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Radiology: Helping Airmen heal hidden hurts

Senior Airman Akilah Hall, 19th Medical Support Squadron diagnostic imaging technologist, performs an X-ray on a patient Dec. 5, 2017, at Little Rock Air Force Base, Ark. The X-ray tube is maneuverable enough to capture X-rays of patients sitting and lying down. (U.S. Air Force photo by Airman 1st Class Rhett Isbell)

Senior Airman Akilah Hall, 19th Medical Support Squadron diagnostic imaging technologist, performs an X-ray on a patient Dec. 5, 2017, at Little Rock Air Force Base, Ark. The X-ray tube is maneuverable enough to capture X-rays of patients sitting and lying down. (U.S. Air Force photo by Airman 1st Class Rhett Isbell)

Melissa England, 19th Medical Support Squadron ultrasound technician, scans the thyroid of a simulated patient Dec. 5, 2017, at Little Rock Air Force Base, Ark. Gel is used to allow the ultrasound machine to scan more efficiently in the desired area. (U.S. Air Force photo by Airman 1st Class Rhett Isbell)

Melissa England, 19th Medical Support Squadron ultrasound technician, scans the thyroid of a simulated patient Dec. 5, 2017, at Little Rock Air Force Base, Ark. Gel is used to allow the ultrasound machine to scan more efficiently in the desired area. (U.S. Air Force photo by Airman 1st Class Rhett Isbell)

Senior Airman Akilah Hall, 19th Medical Support Squadron diagnostic imaging technologist, aims an X-ray tube at a target Dec. 5, 2017, at Little Rock Air Force Base, Ark. The target allows for a standard and reference point for Hall, when she is taking x-rays. (U.S. Air Force photo by Airman 1st Class Rhett Isbell)

Senior Airman Akilah Hall, 19th Medical Support Squadron diagnostic imaging technologist, aims an X-ray tube at a target Dec. 5, 2017, at Little Rock Air Force Base, Ark. The target allows for a standard and reference point for Hall, when she is taking x-rays. (U.S. Air Force photo by Airman 1st Class Rhett Isbell)

Senior Airman Akilah Hall, 19th Medical Support Squadron diagnostic imaging technologist, aims an X-ray tube at a target Dec. 8, 2017, at Little Rock Air Force Base, Ark.  The X-ray tube has to be warmed up and calibrated before it can be used. The proper exposure must also be found for specific parts of the body. (U.S. Air Force photo by Airman 1st Class Rhett Isbell)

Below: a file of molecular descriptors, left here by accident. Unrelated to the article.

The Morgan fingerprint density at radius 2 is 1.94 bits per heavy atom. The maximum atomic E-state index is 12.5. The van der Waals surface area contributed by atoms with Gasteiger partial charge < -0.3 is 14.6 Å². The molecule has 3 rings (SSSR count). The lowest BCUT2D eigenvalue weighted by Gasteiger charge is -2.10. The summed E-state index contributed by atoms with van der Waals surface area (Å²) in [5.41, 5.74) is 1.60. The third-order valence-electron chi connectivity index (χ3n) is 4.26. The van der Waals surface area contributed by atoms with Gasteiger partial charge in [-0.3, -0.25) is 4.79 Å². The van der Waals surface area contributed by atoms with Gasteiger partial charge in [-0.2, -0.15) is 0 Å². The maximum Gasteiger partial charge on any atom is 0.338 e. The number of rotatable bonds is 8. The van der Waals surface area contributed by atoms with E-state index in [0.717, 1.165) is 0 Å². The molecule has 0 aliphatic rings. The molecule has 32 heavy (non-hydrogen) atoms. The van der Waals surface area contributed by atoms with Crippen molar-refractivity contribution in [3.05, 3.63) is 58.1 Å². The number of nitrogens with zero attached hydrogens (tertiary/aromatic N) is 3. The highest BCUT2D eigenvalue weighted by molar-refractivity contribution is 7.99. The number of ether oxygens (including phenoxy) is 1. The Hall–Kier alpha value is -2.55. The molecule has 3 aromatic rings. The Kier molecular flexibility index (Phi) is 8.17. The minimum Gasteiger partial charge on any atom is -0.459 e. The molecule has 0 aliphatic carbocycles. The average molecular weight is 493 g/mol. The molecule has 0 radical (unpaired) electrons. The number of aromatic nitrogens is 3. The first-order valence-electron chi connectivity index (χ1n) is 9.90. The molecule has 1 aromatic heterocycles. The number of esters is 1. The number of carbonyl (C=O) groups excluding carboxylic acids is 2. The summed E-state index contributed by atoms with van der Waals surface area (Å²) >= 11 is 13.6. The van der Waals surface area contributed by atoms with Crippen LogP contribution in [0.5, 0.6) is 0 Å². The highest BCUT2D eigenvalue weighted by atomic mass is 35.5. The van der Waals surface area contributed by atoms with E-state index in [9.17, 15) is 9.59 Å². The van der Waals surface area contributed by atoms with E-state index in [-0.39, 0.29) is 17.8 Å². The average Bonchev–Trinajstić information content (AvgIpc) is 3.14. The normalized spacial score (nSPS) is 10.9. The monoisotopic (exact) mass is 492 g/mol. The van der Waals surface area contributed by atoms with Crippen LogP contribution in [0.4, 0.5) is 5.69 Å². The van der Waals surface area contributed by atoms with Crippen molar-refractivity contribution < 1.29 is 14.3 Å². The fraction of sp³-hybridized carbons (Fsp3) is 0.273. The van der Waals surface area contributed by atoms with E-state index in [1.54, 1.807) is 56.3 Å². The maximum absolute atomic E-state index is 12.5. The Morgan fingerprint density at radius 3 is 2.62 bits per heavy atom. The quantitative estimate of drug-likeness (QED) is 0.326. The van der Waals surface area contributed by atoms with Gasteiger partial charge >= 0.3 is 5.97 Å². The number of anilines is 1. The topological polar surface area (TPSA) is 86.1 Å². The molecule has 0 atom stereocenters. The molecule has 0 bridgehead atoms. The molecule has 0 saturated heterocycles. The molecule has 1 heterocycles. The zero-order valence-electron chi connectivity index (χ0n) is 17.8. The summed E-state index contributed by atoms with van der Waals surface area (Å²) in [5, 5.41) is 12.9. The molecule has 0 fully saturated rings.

Senior Airman Akilah Hall, 19th Medical Support Squadron diagnostic imaging technologist, aims an X-ray tube at a target Dec. 8, 2017, at Little Rock Air Force Base, Ark. The X-ray tube has to be warmed up and calibrated before it can be used. The proper exposure must also be found for specific parts of the body. (U.S. Air Force photo by Airman 1st Class Rhett Isbell)

LITTLE ROCK AIR FORCE BASE, Ark --

Senior Airman Akilah Hall, 19th Medical Support Squadron diagnostic imaging technologist, examines an X-ray Dec. 5, 2017, at Little Rock Air Force Base, Ark. The X-rays are taken on a X-ray cassette. The cassettes are reusable and designed to last for years . (U.S. Air Force photo by Airman 1st Class Rhett Isbell)
Senior Airman Akilah Hall, 19th Medical Support Squadron diagnostic imaging technologist, examines an X-ray Dec. 5, 2017, at Little Rock Air Force Base, Ark. The X-rays are taken on a X-ray cassette. The cassettes are reusable and designed to last for years . (U.S. Air Force photo by Airman 1st Class Rhett Isbell)
Senior Airman Akilah Hall, 19th Medical Support Squadron diagnostic imaging technologist, examines an X-ray Dec. 5, 2017, at Little Rock Air Force Base, Ark. The X-rays are taken on a X-ray cassette. The cassettes are reusable and designed to last for years . (U.S. Air Force photo by Airman 1st Class Rhett Isbell)
Radiology: Helping Airmen heal hidden hurts
Senior Airman Akilah Hall, 19th Medical Support Squadron diagnostic imaging technologist, examines an X-ray Dec. 5, 2017, at Little Rock Air Force Base, Ark. The X-rays are taken on a X-ray cassette. The cassettes are reusable and designed to last for years . (U.S. Air Force photo by Airman 1st Class Rhett Isbell)
Without members of the radiology clinic lending a guiding light, doctors would be the ones operating in the dark.

Members of the 19th Medical Support Squadron radiology clinic on Little Rock Air Force Base, Ark. work to aid radiologists in diagnosing Little Rock team members of any maladies, which may be able to be observed on an X-ray or ultrasound machine.

“My mission is to make sure that I provide the best quality images to the radiologists so they can make an accurate diagnosis,” said Senior Airman Akilah Hall, 19th MDSS diagnostic imaging tech. “I just want to make sure the patient is taken care of by providing the best service possible.”

A diagnostic imaging tech. starts with process by preparing X-ray cassettes, which record the X-ray, turning off the lights and guiding the patient into the proper position to allow a complete and clean image. She then takes a series of X-rays, while taking shelter behind a lead-lined wall to protect herself from higher doses of radiation. After the images are processed, they’re sent off to the U.S. Air Force Academy for diagnosis by the radiologists there.

“The hardest part of my job is not being able to tell the patient if it appears that the scans returned a bad result,” said Melissa England, 19th MDSS ultrasound technologist. “I’ve been doing this for long enough that I can usually tell what the images show, but the radiologists are the ones who have to diagnose the results.”

Dealing with patients may be one of the more difficult aspects of the job, but when viewed from a slightly different angle, it can be seen as one of the most enjoyable and rewarding.

“Interacting with the patients here is definitely the best part of my job,” England said. “Just being able to help at all is something I take pride in.”


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